BioLineRx Ltd. announced that the company has completed enrollment of the Phase 1/2a study of its innovative intratumoral cancer vaccine candidate, AGI-134, designed to evaluate the safety and biological activity of AGI-134 in patients with unresectable metastatic solid tumors. Results of AGI-134's safety and proof of mechanism are anticipated in the first half of 2022.
"The completion of enrollment of the AGI-134 first-in-man study is a very significant milestone for our Company, especially taking into account the difficulties caused by the COVID-19 pandemic on patient recruitment," stated Philip Serlin, Chief Executive Officer of BioLineRx. "AGI-134, our second clinical-stage oncology asset, has a unique mode of action, applicable to all injectable tumor types. In preclinical models, AGI-134 led to regression of primary tumors, prevented growth of secondary tumors via an abscopal effect, and triggered a vaccine effect that we believe may prevent the development of metastases. This clinical study aims to confirm the proposed mechanism of action and safety profile of AGI-134 in humans, based on which we also plan to explore potential combinations as part of its future clinical development program."
The Phase 1/2a study is a multicenter, open-label study, which recruited a total of 38 patients in the UK, Spain and Israel, and is comprised of two parts. Part 1 was completed, and was an accelerated dose-escalation study in five patients, to determine the maximum tolerated dose and the recommended dose for part 2 of the study. Part 2 is a dose expansion study at the recommended dose in 33 patients, designed to evaluate the safety and tolerability of AGI-134, and to validate AGI-134's mechanism of action using a wide array of biomarkers.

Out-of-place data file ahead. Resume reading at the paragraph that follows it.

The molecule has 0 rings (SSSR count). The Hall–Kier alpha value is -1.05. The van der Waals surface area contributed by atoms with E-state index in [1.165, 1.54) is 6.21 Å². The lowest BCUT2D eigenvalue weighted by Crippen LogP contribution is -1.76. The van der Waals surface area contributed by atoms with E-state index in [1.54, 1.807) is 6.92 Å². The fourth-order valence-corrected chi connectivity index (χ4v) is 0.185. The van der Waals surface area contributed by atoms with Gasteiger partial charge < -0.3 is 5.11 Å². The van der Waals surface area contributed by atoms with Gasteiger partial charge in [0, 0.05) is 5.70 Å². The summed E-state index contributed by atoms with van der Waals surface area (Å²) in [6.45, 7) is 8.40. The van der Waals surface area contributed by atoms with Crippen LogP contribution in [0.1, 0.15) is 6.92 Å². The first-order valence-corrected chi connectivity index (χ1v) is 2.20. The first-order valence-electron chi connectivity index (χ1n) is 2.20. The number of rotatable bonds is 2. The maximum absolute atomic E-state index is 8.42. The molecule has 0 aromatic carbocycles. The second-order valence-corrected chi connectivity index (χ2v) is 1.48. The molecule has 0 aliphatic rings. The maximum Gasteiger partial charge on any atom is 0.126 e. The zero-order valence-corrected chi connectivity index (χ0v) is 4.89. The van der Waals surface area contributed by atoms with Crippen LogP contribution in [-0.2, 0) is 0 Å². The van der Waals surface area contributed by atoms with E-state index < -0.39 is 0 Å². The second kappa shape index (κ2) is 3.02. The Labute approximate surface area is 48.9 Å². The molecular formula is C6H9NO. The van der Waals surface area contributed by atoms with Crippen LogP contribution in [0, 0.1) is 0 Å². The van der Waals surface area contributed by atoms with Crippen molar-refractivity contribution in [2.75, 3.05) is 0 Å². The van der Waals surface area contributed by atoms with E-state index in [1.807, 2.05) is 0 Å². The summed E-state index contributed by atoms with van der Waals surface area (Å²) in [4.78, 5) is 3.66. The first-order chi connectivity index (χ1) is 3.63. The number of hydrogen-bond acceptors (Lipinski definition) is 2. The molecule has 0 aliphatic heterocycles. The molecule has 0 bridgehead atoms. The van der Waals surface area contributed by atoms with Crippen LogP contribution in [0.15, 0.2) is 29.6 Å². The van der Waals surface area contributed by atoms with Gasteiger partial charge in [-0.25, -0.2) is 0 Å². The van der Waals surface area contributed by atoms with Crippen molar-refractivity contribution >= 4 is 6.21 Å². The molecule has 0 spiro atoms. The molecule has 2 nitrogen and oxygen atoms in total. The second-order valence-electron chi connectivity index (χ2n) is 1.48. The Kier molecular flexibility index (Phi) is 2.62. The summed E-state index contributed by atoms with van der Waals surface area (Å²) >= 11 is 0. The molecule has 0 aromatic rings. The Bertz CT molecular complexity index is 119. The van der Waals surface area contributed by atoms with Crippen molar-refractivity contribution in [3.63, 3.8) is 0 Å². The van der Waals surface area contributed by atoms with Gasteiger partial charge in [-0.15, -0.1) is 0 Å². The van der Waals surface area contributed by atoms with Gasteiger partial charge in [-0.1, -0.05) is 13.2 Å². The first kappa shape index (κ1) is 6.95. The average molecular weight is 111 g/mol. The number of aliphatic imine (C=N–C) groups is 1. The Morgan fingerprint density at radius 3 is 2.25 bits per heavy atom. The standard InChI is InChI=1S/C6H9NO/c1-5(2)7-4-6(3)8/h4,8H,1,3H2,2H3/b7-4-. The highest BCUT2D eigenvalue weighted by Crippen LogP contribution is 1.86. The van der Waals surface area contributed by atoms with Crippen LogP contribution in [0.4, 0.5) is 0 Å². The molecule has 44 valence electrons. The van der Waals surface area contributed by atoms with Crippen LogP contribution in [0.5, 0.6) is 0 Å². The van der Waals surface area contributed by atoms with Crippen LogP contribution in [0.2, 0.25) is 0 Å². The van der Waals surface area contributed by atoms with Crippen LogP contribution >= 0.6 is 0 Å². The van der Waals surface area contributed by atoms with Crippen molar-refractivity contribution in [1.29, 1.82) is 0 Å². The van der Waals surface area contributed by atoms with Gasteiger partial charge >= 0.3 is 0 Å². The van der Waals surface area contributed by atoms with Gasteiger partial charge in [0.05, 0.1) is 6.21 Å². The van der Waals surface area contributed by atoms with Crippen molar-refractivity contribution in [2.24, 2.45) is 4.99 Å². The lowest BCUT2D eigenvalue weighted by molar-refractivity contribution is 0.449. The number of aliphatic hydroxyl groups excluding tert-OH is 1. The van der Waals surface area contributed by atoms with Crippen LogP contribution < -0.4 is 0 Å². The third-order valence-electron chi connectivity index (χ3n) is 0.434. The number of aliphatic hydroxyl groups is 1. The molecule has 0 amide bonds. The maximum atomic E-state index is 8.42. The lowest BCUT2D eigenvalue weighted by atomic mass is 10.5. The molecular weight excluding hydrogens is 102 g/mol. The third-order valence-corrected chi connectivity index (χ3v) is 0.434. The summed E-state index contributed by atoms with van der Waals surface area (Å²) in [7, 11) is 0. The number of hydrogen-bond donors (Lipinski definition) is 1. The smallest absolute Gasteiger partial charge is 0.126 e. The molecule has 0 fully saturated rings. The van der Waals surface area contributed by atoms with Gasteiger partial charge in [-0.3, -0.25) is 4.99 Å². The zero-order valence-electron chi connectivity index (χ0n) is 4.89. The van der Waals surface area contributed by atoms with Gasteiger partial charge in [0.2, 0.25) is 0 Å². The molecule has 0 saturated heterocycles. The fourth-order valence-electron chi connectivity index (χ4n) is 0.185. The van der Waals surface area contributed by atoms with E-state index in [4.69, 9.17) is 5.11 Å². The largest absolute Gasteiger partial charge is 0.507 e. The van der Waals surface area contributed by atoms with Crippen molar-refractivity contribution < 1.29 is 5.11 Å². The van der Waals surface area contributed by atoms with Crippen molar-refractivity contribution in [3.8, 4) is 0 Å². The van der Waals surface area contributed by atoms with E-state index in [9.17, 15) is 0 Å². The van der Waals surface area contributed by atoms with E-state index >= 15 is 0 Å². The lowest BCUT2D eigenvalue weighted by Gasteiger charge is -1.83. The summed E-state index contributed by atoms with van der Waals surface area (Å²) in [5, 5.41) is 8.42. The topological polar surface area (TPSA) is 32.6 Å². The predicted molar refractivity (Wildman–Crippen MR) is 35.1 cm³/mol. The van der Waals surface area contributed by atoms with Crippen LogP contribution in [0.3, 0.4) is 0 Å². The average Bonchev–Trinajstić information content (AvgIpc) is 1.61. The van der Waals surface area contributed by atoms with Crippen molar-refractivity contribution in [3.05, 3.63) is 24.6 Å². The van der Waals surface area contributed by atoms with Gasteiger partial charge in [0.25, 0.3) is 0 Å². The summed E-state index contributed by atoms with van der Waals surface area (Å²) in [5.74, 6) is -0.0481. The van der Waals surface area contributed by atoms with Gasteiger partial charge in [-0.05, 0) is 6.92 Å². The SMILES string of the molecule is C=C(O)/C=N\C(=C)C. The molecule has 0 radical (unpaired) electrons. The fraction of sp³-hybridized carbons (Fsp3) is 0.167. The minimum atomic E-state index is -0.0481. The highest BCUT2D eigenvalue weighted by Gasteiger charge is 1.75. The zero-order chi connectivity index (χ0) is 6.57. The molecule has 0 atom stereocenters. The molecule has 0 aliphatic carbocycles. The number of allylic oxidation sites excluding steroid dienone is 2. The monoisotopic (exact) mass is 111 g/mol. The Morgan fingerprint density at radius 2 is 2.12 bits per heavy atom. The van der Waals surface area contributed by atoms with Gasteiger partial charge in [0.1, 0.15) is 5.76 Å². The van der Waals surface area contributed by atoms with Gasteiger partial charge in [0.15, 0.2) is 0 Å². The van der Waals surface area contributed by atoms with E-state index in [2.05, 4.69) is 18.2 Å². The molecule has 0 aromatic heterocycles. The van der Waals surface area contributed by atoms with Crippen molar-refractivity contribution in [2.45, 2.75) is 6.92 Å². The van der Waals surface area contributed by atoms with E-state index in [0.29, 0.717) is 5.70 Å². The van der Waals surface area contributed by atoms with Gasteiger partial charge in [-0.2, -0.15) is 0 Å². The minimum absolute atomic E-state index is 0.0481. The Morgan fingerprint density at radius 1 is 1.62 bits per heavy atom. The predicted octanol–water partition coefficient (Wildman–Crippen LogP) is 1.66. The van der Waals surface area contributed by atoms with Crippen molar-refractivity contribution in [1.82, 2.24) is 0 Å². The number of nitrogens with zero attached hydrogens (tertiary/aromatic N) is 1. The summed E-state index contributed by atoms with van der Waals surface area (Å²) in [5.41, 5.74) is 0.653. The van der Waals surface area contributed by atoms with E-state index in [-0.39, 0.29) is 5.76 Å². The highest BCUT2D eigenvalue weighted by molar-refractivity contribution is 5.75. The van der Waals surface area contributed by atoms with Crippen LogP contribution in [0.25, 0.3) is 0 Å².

AGI-134 is a synthetic alpha-Gal glycolipid in development for solid tumors that is highly differentiated from other cancer immunotherapies. AGI-134 is designed to label cancer cells with alpha-Gal via intra-tumoral administration, thereby targeting the body's pre-existing, highly abundant anti-alpha-Gal (anti-Gal) antibodies and redirecting them to treated tumors. Binding of anti-Gal antibodies to the treated tumors results in activation of the complement cascade, which destroys the tumor cells and creates a pro-inflammatory tumor microenvironment that also induces a systemic, specific anti-tumor (vaccine) response to the patient's own tumor neo-antigens.
AGI-134 has been evaluated in numerous pre-clinical studies. In a mouse melanoma model, treatment with AGI-134 led to regression of established primary tumors and suppression of secondary tumor (metastases) development. Synergy has also been demonstrated in additional pre-clinical studies when combined with an anti-PD-1 immune checkpoint inhibitor, offering the potential to broaden the utility of such immunotherapies, and improve the rate and duration of responses in multiple cancer types.Back To Top
Intratumoral Cancer Vaccine Study in Unresectable Solid Tumors Completes Enrollment. Appl Rad Oncol.